“Book Review: The Futility of Vengeance”
Reviewed by Joe Walters
Author Adam Guest follows up his stellar debut with this satisfying exploration through the various lives of our main character
It’s been about eight months since I read Worldlines, the first book in Adam Guest’s psychological fantasy series Many Worlds. And it’s stayed with me this whole time. A sort of Butterfly Effect in book form, its structure allows us to dip in and out of our protagonist’s life in various worldlines—dating his best friend, dating someone else, and ultimately, dealing with the repercussions of an alternate self who lucid dreamed his way into murdering his girlfriend.
It is a novel that catered to my active imagination, helped me consider themes of responsibility and repercussions. And I had a really, really great time with it.
Now here comes book two, The Futility of Vengeance. We open directly after the events of book one, in various storylines. In one, Gary Jackson is looking forward to marrying his long-time girlfriend Sinead. In another, he’s merely friends with Sinead, until she reveals the truth of her hidden feelings for him. In another, he’s sitting in a jail cell, longing for revenge on the alternate-Gary who killed his girlfriend Michelle. One common theme running through all of Garys’ worldlines is his growing obsession with the worldlines theory and what he might be able to do to change his present circumstances.
Lucky for us, this is one of those series that uses a foundational premise that can carry its star-quality throughout multiple books. When you open this novel, you know what type of mystery and exploration you can expect—the one which already satisfied your desires in book one. We get to lucid dream our way into shifting worldlines in just the way we came to love.
But the premise that carries over isn’t alone in the positive qualities this book offers readers. There are storylines everywhere that give us unique issues and insights to pay attention to. One of my favorites is being able to recognize one of the Garys—who hasn’t really had anything comparatively bad happen to him—as he blows up small issues into big issues because he hasn’t dealt with the obstacles the other Garys have dealt with. This not only rings true to our real world but allows us to pay close attention to the subtle differences in personality. This is the type of intelligent conversation I yearn for in books like these.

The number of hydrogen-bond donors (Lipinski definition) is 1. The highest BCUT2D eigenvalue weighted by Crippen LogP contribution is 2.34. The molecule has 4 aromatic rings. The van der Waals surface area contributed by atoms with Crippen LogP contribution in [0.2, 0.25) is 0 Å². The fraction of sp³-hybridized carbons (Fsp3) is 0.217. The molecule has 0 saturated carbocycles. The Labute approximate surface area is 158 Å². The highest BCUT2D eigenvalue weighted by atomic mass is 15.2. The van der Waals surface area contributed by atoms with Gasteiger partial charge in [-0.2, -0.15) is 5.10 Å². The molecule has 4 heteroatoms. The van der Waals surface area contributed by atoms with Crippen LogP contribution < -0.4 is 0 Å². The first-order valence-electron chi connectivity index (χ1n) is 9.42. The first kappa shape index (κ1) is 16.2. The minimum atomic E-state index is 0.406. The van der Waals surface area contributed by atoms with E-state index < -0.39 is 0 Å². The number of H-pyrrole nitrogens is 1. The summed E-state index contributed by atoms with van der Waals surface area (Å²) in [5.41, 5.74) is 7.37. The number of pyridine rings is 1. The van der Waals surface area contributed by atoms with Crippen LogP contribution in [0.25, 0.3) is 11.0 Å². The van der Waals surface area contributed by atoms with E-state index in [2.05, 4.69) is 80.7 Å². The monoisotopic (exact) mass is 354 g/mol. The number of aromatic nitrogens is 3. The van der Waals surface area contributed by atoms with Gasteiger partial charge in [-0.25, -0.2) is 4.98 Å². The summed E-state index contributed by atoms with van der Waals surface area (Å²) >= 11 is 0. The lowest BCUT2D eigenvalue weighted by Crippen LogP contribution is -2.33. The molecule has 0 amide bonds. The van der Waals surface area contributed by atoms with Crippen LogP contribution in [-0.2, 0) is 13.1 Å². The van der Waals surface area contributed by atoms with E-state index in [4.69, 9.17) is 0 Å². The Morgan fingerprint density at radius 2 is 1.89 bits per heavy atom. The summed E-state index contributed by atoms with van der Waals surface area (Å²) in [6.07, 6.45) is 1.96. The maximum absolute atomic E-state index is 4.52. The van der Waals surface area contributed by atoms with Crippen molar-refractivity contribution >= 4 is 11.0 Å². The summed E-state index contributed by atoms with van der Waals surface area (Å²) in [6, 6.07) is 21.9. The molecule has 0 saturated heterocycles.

This novel even allows us to jump in time between worldlines too, meaning that we have the opportunity to go into one character’s past while being in another character’s future. We watch a specific scene unfold to one Gary, even though we’ve already been in that slightly different scene with another. For a book that plays on our imagination with its premise, it’s refreshing to go beyond our initial setup into new actively imagined directions.
While I did have a good time with The Futility of Vengeance, I have some qualms with it too. The issue that stands out most is that Gary is oddly meaner this time around, specifically toward the women in his life. We’re asked to empathize with him in the worldlines, but he makes some increasingly questionably decisions and we never really grapple with the truth of the situation—that he is a problem here, not the girlfriend who needs to “come around” to his idea of things.
Also, there might be a few too many worldlines running throughout in this one. It can occasionally become a bit difficult to grasp where those stories left off the last time we saw them, especially when we’re introduced to new worldlines in between.
But overall, The Futility of Vengeance is a welcome and enjoyable addition to the Many Worlds series. We’ve got ourselves some unique issues and truly some worthwhile storylines in this one. It’s a great excuse to hop back into the alternate worldlines that worked so well in book one.
Category: Psychological fantasy
Paperback: 327 pages
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